[DIS] [ASM] Program Tricks: Shrinking the OSCCAL Routine

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These are the values that are set by the hardware on reset, no bootloader involved.

I have another shrinkage for you. Your routine has 24 lines, but 16 of those lines are LDS and STS instructions. Both these opcodes take up two words, so your routine is 40 words long. If you load 0x0080 into the Y register, you can replace most of them with LDD and STD (load and store with displacement). Doing the same thing with the Z register and 0x0061 catches the rest of them. Setting the Y and Z registers costs you 4 words, but using them this way saves you 16, so the net gain is 12 words, dropping your total to 28 words. That's a 30% savings! Of course the number of lines will go up, but the goal is saving space in flash, not in the asm file.

Regards,
Steve A.

The Board helps those that help themselves.

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Wow, now there's a technique I've not come across before. Good one!
I didn't realize that LDS/STS were two and LDD/STD were only one word.
My '169 reference sheet here only lists flags and clock cycles no mention of opcode+operand length.

Why two pointers and not only one, and why the base addresses of $80 and $61?

If I chose $0 couldn't I use the port-name itself as an offset, since it's a defined constant in def file?

I'd actually like to try this out, thanks Steve!

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The displacement has a maximum value of only 63 (i.e. it is a 6 bit displacement). You could choose other base addresses, but I think that those are the most convenient.

CALL, JMP, LDS and STS are the only opcodes that are 2 words. The second word is a 16 bit absolute address.

Regards,
Steve A.

The Board helps those that help themselves.

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Wow you're fast. I just checked data sheets and found displacements are 0-63 so that answers my own question.
Your choices make perfect sense now.

BTW - thank for the small list of double-opcodes. I been tearing around all the PDFs trying to find an opcode table that lists opcode sizes.

Those are the only big ones, eh?

Thanks a million Steve!

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Quote:
My '169 reference sheet here only lists flags and clock cycles no mention of opcode+operand length.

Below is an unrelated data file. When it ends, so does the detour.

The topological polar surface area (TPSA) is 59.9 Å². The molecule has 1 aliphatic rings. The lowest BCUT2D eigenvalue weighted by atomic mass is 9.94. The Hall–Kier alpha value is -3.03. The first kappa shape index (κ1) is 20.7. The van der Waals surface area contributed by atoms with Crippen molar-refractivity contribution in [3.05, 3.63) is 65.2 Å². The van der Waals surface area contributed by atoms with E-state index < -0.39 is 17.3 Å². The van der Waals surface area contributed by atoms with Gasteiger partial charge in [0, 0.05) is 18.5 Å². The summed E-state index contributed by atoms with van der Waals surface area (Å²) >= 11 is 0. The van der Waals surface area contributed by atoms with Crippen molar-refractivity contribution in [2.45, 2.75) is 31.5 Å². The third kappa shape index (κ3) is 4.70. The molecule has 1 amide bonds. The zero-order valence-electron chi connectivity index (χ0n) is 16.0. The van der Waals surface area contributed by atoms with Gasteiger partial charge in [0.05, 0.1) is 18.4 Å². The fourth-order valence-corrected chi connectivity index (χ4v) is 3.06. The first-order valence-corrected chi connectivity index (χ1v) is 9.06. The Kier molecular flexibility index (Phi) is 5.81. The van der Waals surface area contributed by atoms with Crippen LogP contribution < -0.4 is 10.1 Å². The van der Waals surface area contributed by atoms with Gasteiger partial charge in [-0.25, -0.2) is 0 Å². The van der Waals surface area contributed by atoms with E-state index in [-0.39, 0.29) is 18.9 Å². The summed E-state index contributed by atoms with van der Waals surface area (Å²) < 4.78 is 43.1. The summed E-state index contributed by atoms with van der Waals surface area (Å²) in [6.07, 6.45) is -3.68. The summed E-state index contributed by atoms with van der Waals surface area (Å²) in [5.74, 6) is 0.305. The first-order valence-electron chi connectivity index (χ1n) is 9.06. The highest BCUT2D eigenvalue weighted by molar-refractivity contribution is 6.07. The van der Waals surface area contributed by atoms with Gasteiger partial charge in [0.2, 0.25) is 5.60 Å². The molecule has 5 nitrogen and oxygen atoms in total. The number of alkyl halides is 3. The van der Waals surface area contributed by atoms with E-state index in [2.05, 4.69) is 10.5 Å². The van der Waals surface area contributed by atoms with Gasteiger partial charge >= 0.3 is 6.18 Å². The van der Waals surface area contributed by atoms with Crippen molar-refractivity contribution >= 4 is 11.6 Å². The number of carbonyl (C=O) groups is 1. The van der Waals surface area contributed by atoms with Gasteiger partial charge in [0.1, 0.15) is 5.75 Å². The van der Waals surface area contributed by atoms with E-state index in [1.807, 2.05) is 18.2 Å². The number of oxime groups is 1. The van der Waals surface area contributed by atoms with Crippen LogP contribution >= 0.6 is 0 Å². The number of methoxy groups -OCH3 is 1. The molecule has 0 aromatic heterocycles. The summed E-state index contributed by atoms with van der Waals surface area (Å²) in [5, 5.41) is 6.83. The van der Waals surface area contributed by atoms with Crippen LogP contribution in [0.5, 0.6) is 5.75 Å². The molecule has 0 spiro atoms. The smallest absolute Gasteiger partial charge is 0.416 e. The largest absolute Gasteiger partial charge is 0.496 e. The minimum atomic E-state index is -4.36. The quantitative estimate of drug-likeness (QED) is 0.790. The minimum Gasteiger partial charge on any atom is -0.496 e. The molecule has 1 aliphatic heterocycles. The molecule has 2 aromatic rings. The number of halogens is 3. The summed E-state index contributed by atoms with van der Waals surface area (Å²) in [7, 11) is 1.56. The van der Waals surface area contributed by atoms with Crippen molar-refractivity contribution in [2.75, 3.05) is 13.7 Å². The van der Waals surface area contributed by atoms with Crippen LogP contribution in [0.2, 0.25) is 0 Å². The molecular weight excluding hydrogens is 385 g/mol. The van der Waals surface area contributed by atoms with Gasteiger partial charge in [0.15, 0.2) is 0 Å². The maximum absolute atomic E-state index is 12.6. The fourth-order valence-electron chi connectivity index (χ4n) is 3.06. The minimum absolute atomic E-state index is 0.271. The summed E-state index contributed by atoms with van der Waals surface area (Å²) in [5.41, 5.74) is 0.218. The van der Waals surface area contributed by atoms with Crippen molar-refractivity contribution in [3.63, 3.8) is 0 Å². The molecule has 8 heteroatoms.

http://www.atmel.com/dyn/product...

Scroll down to the User Guide section, download the AVR Instruction set document.

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What good is internal OSCCAL calibration at start-up if you need an external crystal? I can only see worth in it if you already need a 32.67k Hz oscillator for a real-time clock...

Otherwise, why not just go with a crystal or clock?

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Low power. It takes less power to run the AVR at a low RC oscillator value rather than a high-speed external crystal. Error percentage aside, you can also calibrate to any frequency you like, which can be handy.

If you've already got a 32.768KHz crystal on board for a RTC, you might as well save board space, power and cost and use it to calibrate the internal oscillator in appropriate applications.

- Dean :twisted:

Make Atmel Studio better with my free extensions. Open source and feedback welcome!

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danielson wrote:
What good is internal OSCCAL calibration at start-up if you need an external crystal? I can only see worth in it if you already need a 32.67k Hz oscillator for a real-time clock...

Otherwise, why not just go with a crystal or clock?

ATmega169PV shares RTC_OSC_XTAL pins AND XTAL_OSC pins! which means, if your application needs 32k Xtal, you have to live with internal RC oscillator of M169PV!

Cheers,
Vignesh

If everything seems to be coming onto your way, then you are probably driving on a wrong lane..

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I think this thread is very interesting. Sometimes it is just very fun to do optimization. I wont make any comment about RetroDan but I give him that I have had learned some new stuff because of him. It is not very important to have a optimized calibration routine as the bootloader is not the right place for it. But as I said, it was fun to make it. So now I have made a version that I named OsccalMicrofast that is better and even smaller (76 bytes) but the line
ASSR = BIT(AS2);
must be executed at least 1 second before entering OsccalMicrofast.

/Edit, removed the code . Ask for it if you need it.

My favorites:
1. My oscilloscope, Yokogawa DLM2024.
2. My soldering iron, Weller WD2M, WMRP+WMRT.
3. JTAGICE3 debugger.

Last Edited: Tue. Sep 15, 2009 - 10:09 AM
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